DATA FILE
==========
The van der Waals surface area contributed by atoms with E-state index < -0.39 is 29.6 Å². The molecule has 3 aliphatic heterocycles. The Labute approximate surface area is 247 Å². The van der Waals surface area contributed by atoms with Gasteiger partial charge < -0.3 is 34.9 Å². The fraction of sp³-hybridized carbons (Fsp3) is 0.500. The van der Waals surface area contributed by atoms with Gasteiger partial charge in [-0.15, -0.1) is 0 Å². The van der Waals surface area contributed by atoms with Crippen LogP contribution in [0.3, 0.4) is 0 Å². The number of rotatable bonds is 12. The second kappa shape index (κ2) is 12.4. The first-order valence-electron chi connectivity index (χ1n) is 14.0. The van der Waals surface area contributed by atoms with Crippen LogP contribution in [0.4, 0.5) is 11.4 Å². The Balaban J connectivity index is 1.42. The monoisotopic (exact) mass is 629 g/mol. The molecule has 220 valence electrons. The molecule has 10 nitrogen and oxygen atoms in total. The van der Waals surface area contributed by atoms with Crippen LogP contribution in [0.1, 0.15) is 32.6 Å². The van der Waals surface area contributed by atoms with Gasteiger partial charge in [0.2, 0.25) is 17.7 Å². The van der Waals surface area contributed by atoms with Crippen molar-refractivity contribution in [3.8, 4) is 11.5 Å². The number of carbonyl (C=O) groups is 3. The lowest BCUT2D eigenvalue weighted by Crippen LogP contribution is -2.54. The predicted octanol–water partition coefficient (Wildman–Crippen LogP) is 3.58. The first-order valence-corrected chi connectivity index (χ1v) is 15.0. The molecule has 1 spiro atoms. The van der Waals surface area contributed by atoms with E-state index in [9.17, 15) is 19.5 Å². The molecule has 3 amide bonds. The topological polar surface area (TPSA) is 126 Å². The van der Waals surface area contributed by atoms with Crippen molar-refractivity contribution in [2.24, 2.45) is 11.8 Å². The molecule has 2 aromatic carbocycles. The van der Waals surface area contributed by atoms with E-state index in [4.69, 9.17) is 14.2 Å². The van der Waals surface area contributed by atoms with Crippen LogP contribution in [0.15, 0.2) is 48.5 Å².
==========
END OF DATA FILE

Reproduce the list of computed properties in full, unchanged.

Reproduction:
The van der Waals surface area contributed by atoms with E-state index < -0.39 is 29.6 Å². The molecule has 3 aliphatic heterocycles. The Labute approximate surface area is 247 Å². The van der Waals surface area contributed by atoms with Gasteiger partial charge < -0.3 is 34.9 Å². The fraction of sp³-hybridized carbons (Fsp3) is 0.500. The van der Waals surface area contributed by atoms with Gasteiger partial charge in [-0.15, -0.1) is 0 Å². The van der Waals surface area contributed by atoms with Crippen LogP contribution in [0.3, 0.4) is 0 Å². The number of rotatable bonds is 12. The second kappa shape index (κ2) is 12.4. The first-order valence-electron chi connectivity index (χ1n) is 14.0. The van der Waals surface area contributed by atoms with Crippen LogP contribution in [0.4, 0.5) is 11.4 Å². The Balaban J connectivity index is 1.42. The monoisotopic (exact) mass is 629 g/mol. The molecule has 220 valence electrons. The molecule has 10 nitrogen and oxygen atoms in total. The van der Waals surface area contributed by atoms with Crippen LogP contribution in [0.1, 0.15) is 32.6 Å². The van der Waals surface area contributed by atoms with Gasteiger partial charge in [0.2, 0.25) is 17.7 Å². The van der Waals surface area contributed by atoms with Crippen molar-refractivity contribution in [3.8, 4) is 11.5 Å². The number of carbonyl (C=O) groups is 3. The lowest BCUT2D eigenvalue weighted by Crippen LogP contribution is -2.54. The predicted octanol–water partition coefficient (Wildman–Crippen LogP) is 3.58. The first-order valence-corrected chi connectivity index (χ1v) is 15.0. The molecule has 1 spiro atoms. The van der Waals surface area contributed by atoms with E-state index in [9.17, 15) is 19.5 Å². The molecule has 3 amide bonds. The topological polar surface area (TPSA) is 126 Å². The van der Waals surface area contributed by atoms with Crippen molar-refractivity contribution in [2.24, 2.45) is 11.8 Å². The molecule has 2 aromatic carbocycles. The van der Waals surface area contributed by atoms with E-state index in [4.69, 9.17) is 14.2 Å². The van der Waals surface area contributed by atoms with Crippen LogP contribution in [0.15, 0.2) is 48.5 Å².